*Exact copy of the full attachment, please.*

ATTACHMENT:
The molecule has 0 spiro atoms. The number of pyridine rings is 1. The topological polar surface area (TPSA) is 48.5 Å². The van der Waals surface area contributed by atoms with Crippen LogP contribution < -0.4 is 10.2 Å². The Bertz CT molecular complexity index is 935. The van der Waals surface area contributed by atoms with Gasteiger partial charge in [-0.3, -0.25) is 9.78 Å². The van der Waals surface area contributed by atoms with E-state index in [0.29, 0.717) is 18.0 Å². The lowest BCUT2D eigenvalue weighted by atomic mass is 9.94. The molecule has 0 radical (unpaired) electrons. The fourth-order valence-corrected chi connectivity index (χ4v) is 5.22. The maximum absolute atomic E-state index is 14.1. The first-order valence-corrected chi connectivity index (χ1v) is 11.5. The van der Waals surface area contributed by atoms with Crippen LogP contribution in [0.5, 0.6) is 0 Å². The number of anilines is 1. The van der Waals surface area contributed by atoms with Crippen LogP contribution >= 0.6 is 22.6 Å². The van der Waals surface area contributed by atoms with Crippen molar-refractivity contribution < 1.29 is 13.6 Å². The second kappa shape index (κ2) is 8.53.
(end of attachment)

The molecule has 0 spiro atoms. The number of pyridine rings is 1. The topological polar surface area (TPSA) is 48.5 Å². The van der Waals surface area contributed by atoms with Crippen LogP contribution < -0.4 is 10.2 Å². The Bertz CT molecular complexity index is 935. The van der Waals surface area contributed by atoms with Gasteiger partial charge in [-0.3, -0.25) is 9.78 Å². The van der Waals surface area contributed by atoms with E-state index in [0.29, 0.717) is 18.0 Å². The lowest BCUT2D eigenvalue weighted by atomic mass is 9.94. The molecule has 0 radical (unpaired) electrons. The fourth-order valence-corrected chi connectivity index (χ4v) is 5.22. The maximum absolute atomic E-state index is 14.1. The first-order valence-corrected chi connectivity index (χ1v) is 11.5. The van der Waals surface area contributed by atoms with Crippen LogP contribution in [0.5, 0.6) is 0 Å². The number of anilines is 1. The van der Waals surface area contributed by atoms with Crippen LogP contribution >= 0.6 is 22.6 Å². The van der Waals surface area contributed by atoms with Crippen molar-refractivity contribution < 1.29 is 13.6 Å². The second kappa shape index (κ2) is 8.53.